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New York's Mayor Michael Bloomberg is giving the Sierra Club a substantial gift -- $50 million to put toward battling coal-fired power plants across the nation. The Washington Post reports that the donation will be spread out over four years, and will go straight toward the "Beyond Coal" campaign that has "helped block the construction of 153 new coal-fired power plants across the country since 2002."
But this time, instead of blocking construction of new plants, the strategy will be to figure out which are the nations oldest and worst-pollution coal power plants, get them shut down, and replace them with renewable energy. Coal-fired power plants provides about half the nation's electricity, but many groups are working hard to change that, and shift our focus toward clean, renewable, safe energy sources. And a fat $50 million check to one of the leading groups will certainly help the effort.
And here's what the Sierra Club is up against -- the Washington Post reports:
"If their program were successful, where does the Sierra Club suggest we get our energy?" asked Lisa Camooso Miller, spokeswoman for the American Coalition for Clean Coal Electricity, a trade group. "Coal is American. It's affordable. It adds to our quality of life."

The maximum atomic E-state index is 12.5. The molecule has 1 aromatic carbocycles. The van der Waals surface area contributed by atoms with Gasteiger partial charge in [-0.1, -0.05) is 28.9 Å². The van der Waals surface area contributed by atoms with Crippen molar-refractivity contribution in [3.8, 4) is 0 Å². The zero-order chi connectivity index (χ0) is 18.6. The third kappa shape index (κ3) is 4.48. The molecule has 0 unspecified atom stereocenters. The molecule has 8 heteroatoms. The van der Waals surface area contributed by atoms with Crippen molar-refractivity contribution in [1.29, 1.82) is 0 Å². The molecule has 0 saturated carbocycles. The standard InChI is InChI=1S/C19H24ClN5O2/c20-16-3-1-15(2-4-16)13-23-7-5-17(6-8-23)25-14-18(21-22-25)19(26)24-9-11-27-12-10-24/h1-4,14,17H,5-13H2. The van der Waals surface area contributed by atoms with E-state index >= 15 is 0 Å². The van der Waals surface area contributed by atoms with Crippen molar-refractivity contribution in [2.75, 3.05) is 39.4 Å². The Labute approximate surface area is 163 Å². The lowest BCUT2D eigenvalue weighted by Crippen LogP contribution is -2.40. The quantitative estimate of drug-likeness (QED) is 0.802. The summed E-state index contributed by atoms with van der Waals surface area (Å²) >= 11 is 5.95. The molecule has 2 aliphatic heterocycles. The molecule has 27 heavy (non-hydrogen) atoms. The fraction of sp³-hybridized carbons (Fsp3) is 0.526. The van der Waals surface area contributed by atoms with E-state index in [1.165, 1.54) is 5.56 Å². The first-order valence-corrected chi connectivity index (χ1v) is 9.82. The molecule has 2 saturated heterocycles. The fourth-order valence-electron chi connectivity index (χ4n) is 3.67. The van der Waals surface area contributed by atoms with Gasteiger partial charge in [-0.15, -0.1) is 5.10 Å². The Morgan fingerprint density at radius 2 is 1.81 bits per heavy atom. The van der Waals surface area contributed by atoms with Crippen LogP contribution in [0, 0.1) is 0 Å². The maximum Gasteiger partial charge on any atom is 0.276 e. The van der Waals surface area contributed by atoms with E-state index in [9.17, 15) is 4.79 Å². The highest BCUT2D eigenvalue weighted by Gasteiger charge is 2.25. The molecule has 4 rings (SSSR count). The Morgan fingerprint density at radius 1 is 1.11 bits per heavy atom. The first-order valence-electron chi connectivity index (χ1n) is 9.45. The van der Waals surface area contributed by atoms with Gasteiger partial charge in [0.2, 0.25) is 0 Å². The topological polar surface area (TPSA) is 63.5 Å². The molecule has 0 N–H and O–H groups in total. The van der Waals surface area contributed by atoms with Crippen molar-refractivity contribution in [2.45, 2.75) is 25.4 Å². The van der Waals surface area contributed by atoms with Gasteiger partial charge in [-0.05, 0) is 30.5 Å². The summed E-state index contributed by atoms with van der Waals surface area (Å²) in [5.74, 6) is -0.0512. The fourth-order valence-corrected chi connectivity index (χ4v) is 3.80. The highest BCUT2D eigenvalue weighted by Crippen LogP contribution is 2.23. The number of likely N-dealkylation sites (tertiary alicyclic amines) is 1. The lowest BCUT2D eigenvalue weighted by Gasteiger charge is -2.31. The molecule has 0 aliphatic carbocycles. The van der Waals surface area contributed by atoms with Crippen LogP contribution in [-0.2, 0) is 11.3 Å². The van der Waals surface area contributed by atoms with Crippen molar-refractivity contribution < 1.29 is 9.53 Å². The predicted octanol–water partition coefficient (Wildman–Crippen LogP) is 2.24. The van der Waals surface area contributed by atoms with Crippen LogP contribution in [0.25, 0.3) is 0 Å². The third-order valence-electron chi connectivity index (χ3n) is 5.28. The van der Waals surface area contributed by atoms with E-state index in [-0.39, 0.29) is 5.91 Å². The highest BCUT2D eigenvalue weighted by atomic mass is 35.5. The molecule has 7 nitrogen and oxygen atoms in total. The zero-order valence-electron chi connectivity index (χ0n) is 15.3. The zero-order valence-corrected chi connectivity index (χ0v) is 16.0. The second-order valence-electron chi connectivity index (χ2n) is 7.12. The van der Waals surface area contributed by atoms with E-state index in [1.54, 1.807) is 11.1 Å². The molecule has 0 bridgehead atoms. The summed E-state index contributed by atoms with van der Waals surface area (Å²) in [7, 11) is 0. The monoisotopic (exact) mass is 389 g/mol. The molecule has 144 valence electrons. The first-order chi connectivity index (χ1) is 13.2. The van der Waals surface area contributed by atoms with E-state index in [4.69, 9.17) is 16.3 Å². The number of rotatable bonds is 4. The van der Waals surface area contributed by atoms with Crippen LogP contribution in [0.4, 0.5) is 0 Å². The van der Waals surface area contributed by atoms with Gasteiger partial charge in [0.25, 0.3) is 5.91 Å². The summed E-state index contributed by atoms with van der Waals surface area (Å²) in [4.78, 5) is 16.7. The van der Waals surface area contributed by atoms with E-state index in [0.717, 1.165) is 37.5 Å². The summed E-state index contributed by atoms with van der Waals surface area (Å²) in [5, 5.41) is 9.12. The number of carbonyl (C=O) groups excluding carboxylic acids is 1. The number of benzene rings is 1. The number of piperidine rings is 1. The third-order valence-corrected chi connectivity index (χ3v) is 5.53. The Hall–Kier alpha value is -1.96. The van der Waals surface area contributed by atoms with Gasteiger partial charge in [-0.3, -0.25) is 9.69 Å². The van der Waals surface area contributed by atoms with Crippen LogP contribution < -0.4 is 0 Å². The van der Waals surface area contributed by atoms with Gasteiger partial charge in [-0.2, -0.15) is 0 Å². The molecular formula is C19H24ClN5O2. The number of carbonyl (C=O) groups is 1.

How exactly coal can be considered patriotic is, well, ludicrous. As is the notion that it adds to our quality of life. Electricity, not coal, adds to our quality of life, and electricity can be gathered from cleaner sources than coal, sources that don't require devastation to wild habitats for its collection, nor cause devastation to humans and the climate via emissions pollution.
The Washington Post writes of the Sierra Club's use of the funds, "With Bloomberg's donation, the Sierra Club plans to expand its "Beyond Coal" staff from about 100 people to nearly 200 full-time employees, which it will deploy in 46 states. Most of the staff will engage in grass-roots organizing, but some will work on lawsuits or social networking. The group has just launched an extensive billboard advertising campaign in Washington's Metro system, with pictures of young children who are described as "filters" for power plant pollution. Ads are running on a smaller scale in Chicago and New York and in some U.S. airports."
You can listen to the story on NPR.
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